– Kd5 is in a perfect position in the center
– Nb8 looks oddly placed
– Bh4 is going to be important as it is the only piece capable to stop the a3-pawn
– the c2- and d2-pawns give mixed messages: they are in the way of Bh4, but also are in the way of the d4-pawn and Kd5
– the d4-pawn is first and foremost the protector of the a1-h8 diagonal
– the a3-pawn is the key; it is easy to feel that because it is passed and only 2 moves away from promotion
OK, now what can we do with this information? Well, we know we need to win and that means there is no way we can allow the a3-pawn promotion. This is an important observation!

Step 2: how do we stop that pawn? Ka6 and both White pawns cannot do much in that regard. That means it has to be a combination of Nb8, Bh4 and possibly those pawns (somehow) working together to do it. Hmm, that does not sound simple to put together; maybe we can look at simpler bits and pieces like when we put together the edge pieces of a puzzle:
– Nb8 can move to c6 or d7; moving to d7 does not seem to lead anywhere. Moving to c6 though could threaten Nc6-b4+ with stopping or winning the a-pawn. The only problem with that is Nb8-c6 gives up the Knight for free… Can we afford to drop the Knight like that?
– Bh4 needs a tempo from somewhere to get involved because a direct Bh4-f6 is ignored by Black and a3-a2 is deadly; hmm, dropping the knight could give us the tempo we were looking for since after Kd5xc6 the d4-protector of the a1-h8 diagonal is not defended. Oh, that is another important observation!

Step 3: we drop the knight to bring Bh4-f6 into the action. What do we do now after Black brings back its king to protect the pawn? Can you still “see” this in your mind or maybe have it on the chessboard in front of you? One way or another the picture gets clearer: Black cannot come back Kc6-c5 because now you can win the a3-pawn after Bf6-e7+. Black is forced to go back where it was (Kc6-d5). That is good, now we might be able to use the pawns I guess. Playing c2-c3 or c2-c4+ does not help:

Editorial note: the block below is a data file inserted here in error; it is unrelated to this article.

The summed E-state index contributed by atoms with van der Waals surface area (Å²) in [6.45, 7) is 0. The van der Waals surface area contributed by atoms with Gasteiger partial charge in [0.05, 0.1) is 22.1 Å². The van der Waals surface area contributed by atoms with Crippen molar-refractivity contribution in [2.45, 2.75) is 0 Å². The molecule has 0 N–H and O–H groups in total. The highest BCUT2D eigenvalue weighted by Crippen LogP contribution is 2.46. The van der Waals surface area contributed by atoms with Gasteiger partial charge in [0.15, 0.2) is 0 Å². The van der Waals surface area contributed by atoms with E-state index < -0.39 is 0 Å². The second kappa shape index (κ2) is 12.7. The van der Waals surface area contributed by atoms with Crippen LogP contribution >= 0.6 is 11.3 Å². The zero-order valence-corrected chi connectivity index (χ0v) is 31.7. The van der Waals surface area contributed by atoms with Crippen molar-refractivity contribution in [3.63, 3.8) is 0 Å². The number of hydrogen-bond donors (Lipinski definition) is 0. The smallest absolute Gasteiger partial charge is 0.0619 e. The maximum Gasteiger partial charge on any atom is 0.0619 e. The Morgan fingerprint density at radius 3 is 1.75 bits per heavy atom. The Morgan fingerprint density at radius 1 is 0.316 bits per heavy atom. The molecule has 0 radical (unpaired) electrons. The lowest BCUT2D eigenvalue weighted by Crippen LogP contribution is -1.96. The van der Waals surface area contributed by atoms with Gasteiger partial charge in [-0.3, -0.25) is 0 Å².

– c2-c3 adds another piece along the critical a1-h8 diagonal and that is a killer even if it might get rid of the d4-pawn; you won’t be able to stop the a-pawn anymore and mating a king in the center requires firepower we do not have
– c2-c4+ drops the pawn and the d4-pawn survives as the protector of the a1-h8 diagonal
OK, we need to move the d2-pawn and the only possible move is easy to see.

Step 4: Black moves one step away from promotion and we realize stopping it becomes impossible. What now? Is it possible the solution could involve a checkmate? There is no other logical alternative, is it? In order to do that we need to tighten the noose around Kd5 and c2-c4+ does that. The d4-protector cannot take en-passant because the bishop would finally take control of the diagonal, stop the promotion and together with the remaining d3-pawn could win the game; at this moment we also see Kd5 must step aside in such a way to still defend the d4-protector and that is only possible in one way. Please look again at the position! Isn’t Kc5 now almost completely surrounded? Could you see the following decisive move coming from the most unlikely source? Remember, the goal is to either checkmate or stop the a-pawn promotion. Enjoy the solution.

Did you analyse blindly as you were reading the steps above? Could you follow it up correctly all the way to the solution? If you did, you have a sharp chess mind; keep it up by practicing often. Wasn’t Black’s desperate defence of the a1-h8 diagonal both heroic and tragic in the same time? The a-pawn managed to run away like in the movie, right? Sadly the outcome for the defenders was the same. OK, at least here the feeling we are left with is of joy by solving the puzzle… Hope you liked it. If you have any games and/ or positions you would like me to look at, please do not hesitate to let me know. I will gladly include them in my column for everyone’s benefit. Looking forward to your messages!

Valer Eugen Demian